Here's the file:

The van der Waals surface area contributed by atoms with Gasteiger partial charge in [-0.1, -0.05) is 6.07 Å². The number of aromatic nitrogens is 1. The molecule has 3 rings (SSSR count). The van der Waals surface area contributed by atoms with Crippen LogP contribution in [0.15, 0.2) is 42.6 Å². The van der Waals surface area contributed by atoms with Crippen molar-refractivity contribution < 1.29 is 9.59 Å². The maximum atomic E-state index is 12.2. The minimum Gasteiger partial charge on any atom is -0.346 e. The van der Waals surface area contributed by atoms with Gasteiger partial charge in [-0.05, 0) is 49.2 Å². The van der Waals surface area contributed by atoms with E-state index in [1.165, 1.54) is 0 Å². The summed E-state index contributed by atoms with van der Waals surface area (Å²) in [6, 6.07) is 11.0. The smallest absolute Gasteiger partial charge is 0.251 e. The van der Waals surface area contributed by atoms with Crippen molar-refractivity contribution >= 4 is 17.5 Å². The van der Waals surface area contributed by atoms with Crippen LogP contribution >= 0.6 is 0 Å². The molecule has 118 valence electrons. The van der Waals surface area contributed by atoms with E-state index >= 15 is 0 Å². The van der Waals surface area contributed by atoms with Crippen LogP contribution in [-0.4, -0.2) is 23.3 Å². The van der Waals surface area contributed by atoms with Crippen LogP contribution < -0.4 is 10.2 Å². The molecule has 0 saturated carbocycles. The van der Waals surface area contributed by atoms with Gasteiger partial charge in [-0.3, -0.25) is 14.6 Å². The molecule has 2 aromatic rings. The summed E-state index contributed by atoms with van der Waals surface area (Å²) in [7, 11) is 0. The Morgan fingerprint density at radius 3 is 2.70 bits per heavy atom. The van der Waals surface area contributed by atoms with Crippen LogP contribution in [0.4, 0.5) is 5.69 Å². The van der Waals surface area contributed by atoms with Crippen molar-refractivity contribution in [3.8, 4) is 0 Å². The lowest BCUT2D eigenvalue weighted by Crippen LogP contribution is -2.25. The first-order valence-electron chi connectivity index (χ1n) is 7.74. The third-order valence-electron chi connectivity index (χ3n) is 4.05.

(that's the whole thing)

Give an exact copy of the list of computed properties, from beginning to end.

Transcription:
The van der Waals surface area contributed by atoms with Gasteiger partial charge in [-0.1, -0.05) is 6.07 Å². The number of aromatic nitrogens is 1. The molecule has 3 rings (SSSR count). The van der Waals surface area contributed by atoms with Crippen LogP contribution in [0.15, 0.2) is 42.6 Å². The van der Waals surface area contributed by atoms with Crippen molar-refractivity contribution < 1.29 is 9.59 Å². The maximum atomic E-state index is 12.2. The minimum Gasteiger partial charge on any atom is -0.346 e. The van der Waals surface area contributed by atoms with Gasteiger partial charge in [-0.05, 0) is 49.2 Å². The van der Waals surface area contributed by atoms with E-state index in [1.165, 1.54) is 0 Å². The summed E-state index contributed by atoms with van der Waals surface area (Å²) in [6, 6.07) is 11.0. The smallest absolute Gasteiger partial charge is 0.251 e. The van der Waals surface area contributed by atoms with Crippen molar-refractivity contribution >= 4 is 17.5 Å². The van der Waals surface area contributed by atoms with Crippen LogP contribution >= 0.6 is 0 Å². The molecule has 118 valence electrons. The van der Waals surface area contributed by atoms with E-state index >= 15 is 0 Å². The van der Waals surface area contributed by atoms with Crippen LogP contribution in [-0.4, -0.2) is 23.3 Å². The van der Waals surface area contributed by atoms with Crippen LogP contribution < -0.4 is 10.2 Å². The molecule has 0 saturated carbocycles. The van der Waals surface area contributed by atoms with Gasteiger partial charge in [-0.3, -0.25) is 14.6 Å². The molecule has 2 aromatic rings. The summed E-state index contributed by atoms with van der Waals surface area (Å²) in [7, 11) is 0. The Morgan fingerprint density at radius 3 is 2.70 bits per heavy atom. The van der Waals surface area contributed by atoms with Crippen LogP contribution in [0.4, 0.5) is 5.69 Å². The van der Waals surface area contributed by atoms with Crippen molar-refractivity contribution in [3.8, 4) is 0 Å². The lowest BCUT2D eigenvalue weighted by Crippen LogP contribution is -2.25. The first-order valence-electron chi connectivity index (χ1n) is 7.74. The third-order valence-electron chi connectivity index (χ3n) is 4.05.